Allister Dittman is inquisitive, caring and loving toward his 2-year-old sister, Fara. He likes to help out around the house and enjoys riding his Strider bicycle.
But the 4-year-old boy from Olathe had also been struggling. He has a genetic disorder called Noonan syndrome as well as a mild autism spectrum disorder and some sensory sensitivity. So he sometimes has trouble controlling his emotions, switching activities or being in noisy, crowded areas.
All of that changed when he met Cooper Logan.
Cooper is an autism therapy dog at Britain Development at AdventHealth Shawnee Mission. The 4-year-old poodle has been trained to catch onto people’s emotions and provide comfort and support.
April is Autism Awareness Month, so we caught up with Cooper and his handler to learn about how he helps children with autism.
“Cooper seems to provide this blanket of calm, just a buffer zone for Allister,” said Brian Dittman, his father. “When he gets a little overstimulated, he can see Cooper there. He doesn’t have to do much other than be present and you can tell that Allister feels more comfortable.”
‘Night and day change’ for Allister
Allister first met Cooper last summer, shortly after he enrolled at Britain Development. He was throwing a fit one day when his teacher, out of desperation, brought in Cooper and his handler, Ann Wheeler.
“My wife said it was like a light switch just flipped and he was fine,” Brian Dittman said of Vanessa Dittman’s observations when Allister first met Cooper in music class. “It was like instant calm from full-on tantrum.”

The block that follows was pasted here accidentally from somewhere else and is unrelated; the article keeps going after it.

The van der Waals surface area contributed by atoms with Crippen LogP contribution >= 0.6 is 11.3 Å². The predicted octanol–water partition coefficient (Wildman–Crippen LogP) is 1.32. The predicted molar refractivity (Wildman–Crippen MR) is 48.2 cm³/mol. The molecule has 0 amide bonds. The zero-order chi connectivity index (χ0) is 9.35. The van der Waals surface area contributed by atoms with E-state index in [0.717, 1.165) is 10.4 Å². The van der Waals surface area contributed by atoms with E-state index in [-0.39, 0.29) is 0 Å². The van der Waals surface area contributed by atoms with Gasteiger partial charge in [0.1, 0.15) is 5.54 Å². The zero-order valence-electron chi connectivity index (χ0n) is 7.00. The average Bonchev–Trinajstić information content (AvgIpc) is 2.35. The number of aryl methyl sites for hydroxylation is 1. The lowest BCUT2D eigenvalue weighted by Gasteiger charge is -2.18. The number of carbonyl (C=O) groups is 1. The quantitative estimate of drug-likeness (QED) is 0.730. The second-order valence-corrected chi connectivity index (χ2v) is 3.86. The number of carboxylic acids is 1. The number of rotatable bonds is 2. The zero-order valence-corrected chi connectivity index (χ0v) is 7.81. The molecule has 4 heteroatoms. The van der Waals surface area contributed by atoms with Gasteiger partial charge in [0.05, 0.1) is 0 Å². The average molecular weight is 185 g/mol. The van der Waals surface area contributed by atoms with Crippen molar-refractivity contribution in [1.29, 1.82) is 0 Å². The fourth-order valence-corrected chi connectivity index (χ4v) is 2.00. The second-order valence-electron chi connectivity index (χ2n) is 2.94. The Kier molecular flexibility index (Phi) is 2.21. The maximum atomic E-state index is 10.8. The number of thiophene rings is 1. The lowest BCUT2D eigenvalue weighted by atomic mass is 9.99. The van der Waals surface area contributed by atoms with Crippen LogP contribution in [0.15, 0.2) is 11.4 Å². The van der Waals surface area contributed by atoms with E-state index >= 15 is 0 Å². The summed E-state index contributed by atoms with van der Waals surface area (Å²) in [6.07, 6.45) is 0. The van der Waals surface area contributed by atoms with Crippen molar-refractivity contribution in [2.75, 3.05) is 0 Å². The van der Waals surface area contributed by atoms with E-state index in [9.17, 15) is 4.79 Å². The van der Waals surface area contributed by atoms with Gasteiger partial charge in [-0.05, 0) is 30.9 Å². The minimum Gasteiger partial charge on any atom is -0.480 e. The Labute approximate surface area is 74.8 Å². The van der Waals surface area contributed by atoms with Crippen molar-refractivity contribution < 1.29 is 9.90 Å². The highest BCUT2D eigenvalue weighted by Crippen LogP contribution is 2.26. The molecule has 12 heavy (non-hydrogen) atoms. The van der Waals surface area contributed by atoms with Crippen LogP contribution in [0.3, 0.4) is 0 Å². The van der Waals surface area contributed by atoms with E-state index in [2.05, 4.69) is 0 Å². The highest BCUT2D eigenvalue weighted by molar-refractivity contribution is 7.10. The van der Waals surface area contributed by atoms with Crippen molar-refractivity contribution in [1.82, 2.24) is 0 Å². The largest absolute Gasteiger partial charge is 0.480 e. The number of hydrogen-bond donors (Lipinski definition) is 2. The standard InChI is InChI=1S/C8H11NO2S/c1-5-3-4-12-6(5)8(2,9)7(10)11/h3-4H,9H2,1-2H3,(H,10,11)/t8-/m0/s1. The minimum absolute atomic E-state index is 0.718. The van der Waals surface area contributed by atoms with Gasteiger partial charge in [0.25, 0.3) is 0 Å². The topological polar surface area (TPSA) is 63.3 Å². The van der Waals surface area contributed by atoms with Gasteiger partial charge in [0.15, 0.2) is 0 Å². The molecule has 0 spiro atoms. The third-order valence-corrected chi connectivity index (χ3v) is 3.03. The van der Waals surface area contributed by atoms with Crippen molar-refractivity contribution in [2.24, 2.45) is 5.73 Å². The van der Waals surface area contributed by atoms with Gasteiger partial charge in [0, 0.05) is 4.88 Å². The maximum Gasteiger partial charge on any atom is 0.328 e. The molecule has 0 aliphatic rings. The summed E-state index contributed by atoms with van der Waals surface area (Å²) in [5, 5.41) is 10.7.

At the center, staff are helping Allister get socialized and able to maintain composure in the classroom. Cooper acts like a buffer for Allister, distracting his emotions from the task at hand, he said.
“Allister has a little bit of sensitivity to sound, and all the activity in there can be overwhelming,” Brian Dittman said. “Cooper’s presence kind of made music class a night-and-day change for him, just a calming effect.”
A service dog with Paws 4 Autism, Cooper was trained to be with one family. Wheeler, who volunteers for Paws 4 Autism, said they quickly saw that Cooper was a social butterfly, so they trained him to help children with autism. He underwent 150 hours of training by six months of age. He is “hypoallergenic, big and very smart,” she added.
“He’s so awesome here; he’s so great with so many different kids,” Wheeler said. “I have seen increases in social behavior; I’ve seen increases in language. But I’ve seen children mainly want to participate.”
Cooper instinctively knows how to help the children at the center by providing motivation for difficult tasks, helping with transitions between activities and modeling simple instructions (like sit). He’s also a therapeutic tool because children can use him to work on pulling to stand or incorporate him into functional play.
“In therapy, it’s just a distraction,” Wheeler said, adding that Cooper intervenes to help children get through a meltdowns or accomplish a task in occupational therapy.
Brian Dittman said he and his wife have been thrilled to watch their son with Cooper.
“We hear about Cooper a lot at home; Cooper’s made such a difference in him that we’re considering getting a dog for Allister through the program,” Brian Dittman said. “We’re considering that and want to look into that a little bit more because we think it makes a positive difference in his life.”